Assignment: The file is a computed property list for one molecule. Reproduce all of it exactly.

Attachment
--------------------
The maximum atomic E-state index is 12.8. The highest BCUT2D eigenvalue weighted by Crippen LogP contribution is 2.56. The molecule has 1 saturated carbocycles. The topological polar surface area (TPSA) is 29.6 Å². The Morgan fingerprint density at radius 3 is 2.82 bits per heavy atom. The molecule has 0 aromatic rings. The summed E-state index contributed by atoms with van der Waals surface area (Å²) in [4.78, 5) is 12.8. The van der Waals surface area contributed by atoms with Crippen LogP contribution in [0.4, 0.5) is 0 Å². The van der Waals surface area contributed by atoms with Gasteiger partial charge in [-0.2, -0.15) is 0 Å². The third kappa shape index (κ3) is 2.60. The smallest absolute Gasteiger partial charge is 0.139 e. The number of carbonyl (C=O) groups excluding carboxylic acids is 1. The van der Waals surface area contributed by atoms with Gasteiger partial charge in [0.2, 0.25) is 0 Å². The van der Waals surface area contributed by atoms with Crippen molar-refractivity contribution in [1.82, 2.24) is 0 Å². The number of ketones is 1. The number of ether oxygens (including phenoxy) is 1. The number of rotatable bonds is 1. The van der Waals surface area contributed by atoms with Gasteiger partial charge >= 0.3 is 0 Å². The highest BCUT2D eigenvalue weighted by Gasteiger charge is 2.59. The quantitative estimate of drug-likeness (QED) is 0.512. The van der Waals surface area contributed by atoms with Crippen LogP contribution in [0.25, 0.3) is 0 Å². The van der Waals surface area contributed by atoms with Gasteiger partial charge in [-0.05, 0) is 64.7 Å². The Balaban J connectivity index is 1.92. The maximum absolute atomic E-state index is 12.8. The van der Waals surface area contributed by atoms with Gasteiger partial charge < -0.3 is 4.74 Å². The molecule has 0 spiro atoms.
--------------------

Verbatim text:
The maximum atomic E-state index is 12.8. The highest BCUT2D eigenvalue weighted by Crippen LogP contribution is 2.56. The molecule has 1 saturated carbocycles. The topological polar surface area (TPSA) is 29.6 Å². The Morgan fingerprint density at radius 3 is 2.82 bits per heavy atom. The molecule has 0 aromatic rings. The summed E-state index contributed by atoms with van der Waals surface area (Å²) in [4.78, 5) is 12.8. The van der Waals surface area contributed by atoms with Crippen LogP contribution in [0.4, 0.5) is 0 Å². The van der Waals surface area contributed by atoms with Gasteiger partial charge in [-0.2, -0.15) is 0 Å². The third kappa shape index (κ3) is 2.60. The smallest absolute Gasteiger partial charge is 0.139 e. The number of carbonyl (C=O) groups excluding carboxylic acids is 1. The van der Waals surface area contributed by atoms with Gasteiger partial charge in [0.2, 0.25) is 0 Å². The van der Waals surface area contributed by atoms with Crippen molar-refractivity contribution in [1.82, 2.24) is 0 Å². The number of ketones is 1. The number of ether oxygens (including phenoxy) is 1. The number of rotatable bonds is 1. The van der Waals surface area contributed by atoms with Gasteiger partial charge >= 0.3 is 0 Å². The highest BCUT2D eigenvalue weighted by Gasteiger charge is 2.59. The quantitative estimate of drug-likeness (QED) is 0.512. The van der Waals surface area contributed by atoms with Crippen LogP contribution in [0.25, 0.3) is 0 Å². The van der Waals surface area contributed by atoms with Gasteiger partial charge in [-0.05, 0) is 64.7 Å². The Balaban J connectivity index is 1.92. The maximum absolute atomic E-state index is 12.8. The van der Waals surface area contributed by atoms with Gasteiger partial charge < -0.3 is 4.74 Å². The molecule has 0 spiro atoms.